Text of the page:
• Inducing relaxation before surgery prior to the administration of an anesthetic

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Statistics

Research estimates the 12-month prevalence rates for benzodiazepines at approximately 11%. Of those who use the substance, it was estimated that 80% use it for 4 months or less, 5% use it for 4-12 months and 15% use it for more than year (1.6% of the U.S. population). It was estimated that twice as many women use benzodiazepines than man.

Co-Occurring Disorders

Substance abuse disorders frequently co-occur with other disorders including:

  • Anxiety disorders
  • Major depressive disorder
  • Dysthymia
  • Bipolar disorder
  • Personality disorders
  • A history of conduct disorder in adolescence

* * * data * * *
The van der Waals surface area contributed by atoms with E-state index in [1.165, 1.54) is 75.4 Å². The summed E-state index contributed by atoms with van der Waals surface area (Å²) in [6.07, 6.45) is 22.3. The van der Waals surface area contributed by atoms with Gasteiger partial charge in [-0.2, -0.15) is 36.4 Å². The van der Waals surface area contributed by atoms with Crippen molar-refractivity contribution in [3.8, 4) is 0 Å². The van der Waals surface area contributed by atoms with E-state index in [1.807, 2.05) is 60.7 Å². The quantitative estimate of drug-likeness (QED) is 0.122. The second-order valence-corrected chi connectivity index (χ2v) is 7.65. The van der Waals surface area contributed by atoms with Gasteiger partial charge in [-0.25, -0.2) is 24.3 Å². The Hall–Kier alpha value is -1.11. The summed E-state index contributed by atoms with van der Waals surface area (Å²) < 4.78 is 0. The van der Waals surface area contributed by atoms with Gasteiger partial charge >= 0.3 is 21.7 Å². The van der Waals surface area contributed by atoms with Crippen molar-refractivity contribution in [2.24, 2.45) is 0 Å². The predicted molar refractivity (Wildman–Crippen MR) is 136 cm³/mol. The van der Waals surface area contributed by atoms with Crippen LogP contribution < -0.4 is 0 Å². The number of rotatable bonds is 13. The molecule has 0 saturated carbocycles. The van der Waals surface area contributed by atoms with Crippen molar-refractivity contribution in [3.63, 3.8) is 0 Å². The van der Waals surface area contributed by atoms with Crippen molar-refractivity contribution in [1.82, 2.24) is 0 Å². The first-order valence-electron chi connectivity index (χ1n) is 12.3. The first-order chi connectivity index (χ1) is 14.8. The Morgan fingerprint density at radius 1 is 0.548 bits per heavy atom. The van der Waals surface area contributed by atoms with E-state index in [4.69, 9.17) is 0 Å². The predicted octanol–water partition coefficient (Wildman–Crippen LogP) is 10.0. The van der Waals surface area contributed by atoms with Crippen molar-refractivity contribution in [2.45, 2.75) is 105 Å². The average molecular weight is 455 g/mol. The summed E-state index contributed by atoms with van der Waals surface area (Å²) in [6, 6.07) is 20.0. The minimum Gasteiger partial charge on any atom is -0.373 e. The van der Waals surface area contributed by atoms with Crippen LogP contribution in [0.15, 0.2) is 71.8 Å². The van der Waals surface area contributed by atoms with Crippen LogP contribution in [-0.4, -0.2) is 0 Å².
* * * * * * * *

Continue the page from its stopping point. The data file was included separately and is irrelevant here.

• PTSD

Causes

Genetic: It has been shown that benzodiazepine addiction runs in families. In particular, individuals who have a first degree relative with a Benzodiazepine Use Disorder are more likely to develop the disorder than those without such a family history.

Environment: Some research suggests that individuals who develop a benzodiazepine addiction have inadequate coping mechanisms for dealing with stress. This has been related to the effects of modeling in parents and other family members. When close relatives use benzodiazepines to cope with stress as opposed to using alternate coping strategies, children grow up without learning proper coping methods. Thus, when stress becomes overwhelming they are more likely to turn to benzodiazepines in an effort to control their emotions having learned this to be an effective technique in childhood.